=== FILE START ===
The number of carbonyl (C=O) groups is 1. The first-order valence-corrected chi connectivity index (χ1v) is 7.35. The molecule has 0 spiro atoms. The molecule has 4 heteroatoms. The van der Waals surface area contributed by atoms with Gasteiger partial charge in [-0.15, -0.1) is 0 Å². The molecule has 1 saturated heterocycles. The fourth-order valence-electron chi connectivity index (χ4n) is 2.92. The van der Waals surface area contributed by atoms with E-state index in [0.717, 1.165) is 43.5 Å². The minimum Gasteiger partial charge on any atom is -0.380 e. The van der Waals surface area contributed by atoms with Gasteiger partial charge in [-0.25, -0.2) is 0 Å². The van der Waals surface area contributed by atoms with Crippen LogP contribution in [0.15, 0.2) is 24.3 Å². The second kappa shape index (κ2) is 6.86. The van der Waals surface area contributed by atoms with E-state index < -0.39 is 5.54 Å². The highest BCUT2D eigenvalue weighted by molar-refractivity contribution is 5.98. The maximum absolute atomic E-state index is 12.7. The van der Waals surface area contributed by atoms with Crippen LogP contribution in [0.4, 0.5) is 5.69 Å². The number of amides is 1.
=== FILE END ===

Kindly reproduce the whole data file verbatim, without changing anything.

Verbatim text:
The number of carbonyl (C=O) groups is 1. The first-order valence-corrected chi connectivity index (χ1v) is 7.35. The molecule has 0 spiro atoms. The molecule has 4 heteroatoms. The van der Waals surface area contributed by atoms with Gasteiger partial charge in [-0.15, -0.1) is 0 Å². The molecule has 1 saturated heterocycles. The fourth-order valence-electron chi connectivity index (χ4n) is 2.92. The van der Waals surface area contributed by atoms with E-state index in [0.717, 1.165) is 43.5 Å². The minimum Gasteiger partial charge on any atom is -0.380 e. The van der Waals surface area contributed by atoms with Gasteiger partial charge in [-0.25, -0.2) is 0 Å². The van der Waals surface area contributed by atoms with Crippen LogP contribution in [0.15, 0.2) is 24.3 Å². The second kappa shape index (κ2) is 6.86. The van der Waals surface area contributed by atoms with E-state index < -0.39 is 5.54 Å². The highest BCUT2D eigenvalue weighted by molar-refractivity contribution is 5.98. The maximum absolute atomic E-state index is 12.7. The van der Waals surface area contributed by atoms with Crippen LogP contribution in [0.4, 0.5) is 5.69 Å². The number of amides is 1.